Vietnam Time

10/2/2017 4:00:37 PM

E-commerce: disrupting age-old retail habits

The proliferation of retail channels and payment methods, as well as disruptive retail methods have become a growing concern capable of threatening the largest retailers in the US. What does the future hold in store for large Vietnamese retailers?

Toy-retailing super giant Toys "R" Us filed for bankruptcy over losing competition to Amazon retailers, will similar events happen in Vietnam?

As cited by CNBC, the US Commerce Department reported that retail sales—excluding automobiles, gasoline, building materials, and food services—jumped 0.6 per cent in July, a seven-month record since December 2016, doubling June’s 0.3 per cent growth. Data suggests that the economy, along with the retail sector, will gather further momentum in the latter half of the year, with major consumer holidays coming up.

Deloitte’s Retail, Wholesale, and Distribution Industry Outlook 2017 report forecasts confident consumer spending throughout 2017, citing the strengthening labour market (which added an average 181,000 jobs per month in 2016) and increasing disposable personal income (up 3.4 per cent in the year ending October) and average hourly earnings. With the broader retail market growing at 3 per cent per annum, numerous companies are looking for opportunities to expand growth and market share.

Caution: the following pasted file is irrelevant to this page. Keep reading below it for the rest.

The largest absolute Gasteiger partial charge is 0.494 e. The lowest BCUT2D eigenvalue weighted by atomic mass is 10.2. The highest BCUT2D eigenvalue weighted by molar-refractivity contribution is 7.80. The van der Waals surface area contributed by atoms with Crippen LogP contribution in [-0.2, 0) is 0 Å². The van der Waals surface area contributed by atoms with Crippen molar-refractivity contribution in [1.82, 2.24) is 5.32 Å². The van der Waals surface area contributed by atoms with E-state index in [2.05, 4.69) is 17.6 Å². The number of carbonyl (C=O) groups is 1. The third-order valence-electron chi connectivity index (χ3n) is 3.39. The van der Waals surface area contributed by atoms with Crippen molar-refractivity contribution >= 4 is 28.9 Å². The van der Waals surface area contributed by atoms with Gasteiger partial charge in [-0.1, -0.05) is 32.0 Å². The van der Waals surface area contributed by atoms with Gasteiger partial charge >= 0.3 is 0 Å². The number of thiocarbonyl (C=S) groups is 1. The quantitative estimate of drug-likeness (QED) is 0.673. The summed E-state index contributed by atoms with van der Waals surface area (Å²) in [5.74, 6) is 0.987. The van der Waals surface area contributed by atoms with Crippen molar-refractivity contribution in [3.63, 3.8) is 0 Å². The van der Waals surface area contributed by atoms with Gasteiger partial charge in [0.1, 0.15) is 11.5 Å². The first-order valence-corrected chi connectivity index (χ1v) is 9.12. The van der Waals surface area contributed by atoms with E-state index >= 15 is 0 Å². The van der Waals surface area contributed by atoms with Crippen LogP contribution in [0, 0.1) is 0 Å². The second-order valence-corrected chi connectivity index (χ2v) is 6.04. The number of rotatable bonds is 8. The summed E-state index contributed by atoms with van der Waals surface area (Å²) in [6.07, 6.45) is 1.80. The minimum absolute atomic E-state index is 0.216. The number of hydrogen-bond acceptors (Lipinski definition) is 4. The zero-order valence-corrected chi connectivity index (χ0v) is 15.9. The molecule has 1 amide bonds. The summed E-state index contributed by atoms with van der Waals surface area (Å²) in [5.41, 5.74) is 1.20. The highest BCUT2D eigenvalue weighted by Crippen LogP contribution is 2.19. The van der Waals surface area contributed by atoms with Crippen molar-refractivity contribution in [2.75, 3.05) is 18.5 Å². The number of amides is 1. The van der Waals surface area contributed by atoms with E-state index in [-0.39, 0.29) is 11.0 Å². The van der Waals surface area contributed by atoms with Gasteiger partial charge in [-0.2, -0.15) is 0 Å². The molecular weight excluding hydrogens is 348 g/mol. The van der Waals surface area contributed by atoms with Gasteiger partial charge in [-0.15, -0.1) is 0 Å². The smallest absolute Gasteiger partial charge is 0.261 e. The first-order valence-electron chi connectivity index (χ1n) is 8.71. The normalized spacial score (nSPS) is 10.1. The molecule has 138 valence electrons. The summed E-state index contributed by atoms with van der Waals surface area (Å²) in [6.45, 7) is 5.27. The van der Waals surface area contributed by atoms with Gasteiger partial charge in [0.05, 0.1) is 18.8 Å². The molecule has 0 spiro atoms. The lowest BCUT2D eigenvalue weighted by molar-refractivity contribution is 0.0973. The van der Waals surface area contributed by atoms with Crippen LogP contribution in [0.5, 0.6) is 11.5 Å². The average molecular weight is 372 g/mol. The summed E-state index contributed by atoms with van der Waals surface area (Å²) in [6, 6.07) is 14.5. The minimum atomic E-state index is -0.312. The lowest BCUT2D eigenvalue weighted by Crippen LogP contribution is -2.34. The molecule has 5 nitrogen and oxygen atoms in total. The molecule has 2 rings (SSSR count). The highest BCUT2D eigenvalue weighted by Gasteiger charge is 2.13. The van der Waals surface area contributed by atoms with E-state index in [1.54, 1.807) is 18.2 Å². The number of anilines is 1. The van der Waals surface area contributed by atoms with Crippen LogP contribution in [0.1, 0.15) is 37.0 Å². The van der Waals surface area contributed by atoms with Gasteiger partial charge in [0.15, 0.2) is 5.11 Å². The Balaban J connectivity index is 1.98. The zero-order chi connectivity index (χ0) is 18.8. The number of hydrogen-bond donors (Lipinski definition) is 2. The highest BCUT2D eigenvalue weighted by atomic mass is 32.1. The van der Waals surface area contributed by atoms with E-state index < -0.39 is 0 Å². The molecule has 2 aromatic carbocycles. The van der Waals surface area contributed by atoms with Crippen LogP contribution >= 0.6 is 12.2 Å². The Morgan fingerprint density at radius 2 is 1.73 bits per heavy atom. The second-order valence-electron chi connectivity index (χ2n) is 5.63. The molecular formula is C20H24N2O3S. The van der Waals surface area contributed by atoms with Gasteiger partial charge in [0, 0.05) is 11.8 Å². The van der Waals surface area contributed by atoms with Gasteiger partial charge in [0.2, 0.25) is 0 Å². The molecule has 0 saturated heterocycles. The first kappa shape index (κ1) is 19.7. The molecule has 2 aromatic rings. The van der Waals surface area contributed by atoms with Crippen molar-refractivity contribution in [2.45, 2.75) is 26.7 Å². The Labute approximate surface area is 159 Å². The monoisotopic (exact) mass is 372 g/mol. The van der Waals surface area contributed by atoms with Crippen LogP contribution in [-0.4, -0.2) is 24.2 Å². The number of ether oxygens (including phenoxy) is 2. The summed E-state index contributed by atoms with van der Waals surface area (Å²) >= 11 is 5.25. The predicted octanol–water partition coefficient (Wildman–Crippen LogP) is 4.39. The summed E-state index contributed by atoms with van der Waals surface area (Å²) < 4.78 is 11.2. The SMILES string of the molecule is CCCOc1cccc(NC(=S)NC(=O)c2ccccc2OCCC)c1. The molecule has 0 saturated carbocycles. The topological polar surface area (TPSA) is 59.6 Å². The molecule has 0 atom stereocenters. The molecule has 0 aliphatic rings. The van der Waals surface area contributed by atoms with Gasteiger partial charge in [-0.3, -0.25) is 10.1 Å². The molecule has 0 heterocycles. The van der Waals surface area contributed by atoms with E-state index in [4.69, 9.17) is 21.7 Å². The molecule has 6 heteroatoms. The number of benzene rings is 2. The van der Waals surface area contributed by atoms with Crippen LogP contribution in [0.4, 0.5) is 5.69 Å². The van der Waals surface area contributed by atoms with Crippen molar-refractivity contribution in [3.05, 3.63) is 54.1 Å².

However, Deloitte identifies major challenges ahead for traditional retailers, claiming that the retail, wholesale, and distribution industry has entered a period of transformation.

According to the firm, while retail spending continues to appear robust, a multitude of novel spending channels are appearing, sawing the seeds of uncertainty. Retailers must anticipate potential risks and rewards as business model disruption is ‘the new normal.’

Global market forces, the proliferation of retail purchase channels, along with the commodisation of products and pricing all contribute to elevating the expectations of customers and as such are emerging factors transforming the playing field.

According to Deloitte, firms that are not watchful enough to spot and utilise innovations are more than likely to be tripped up by them. Online retail channels, product customisation, and novel customer services are all areas to look out for, as the disruption of traditional retail methods is gaining traction.

As illustration, Deloitte cited the rise of subscription-based online ordering of tailored meals or home delivery of recipes with packaged ingredients. According to the firm, both services pose an imminent and serious threat to supermarkets and restaurants.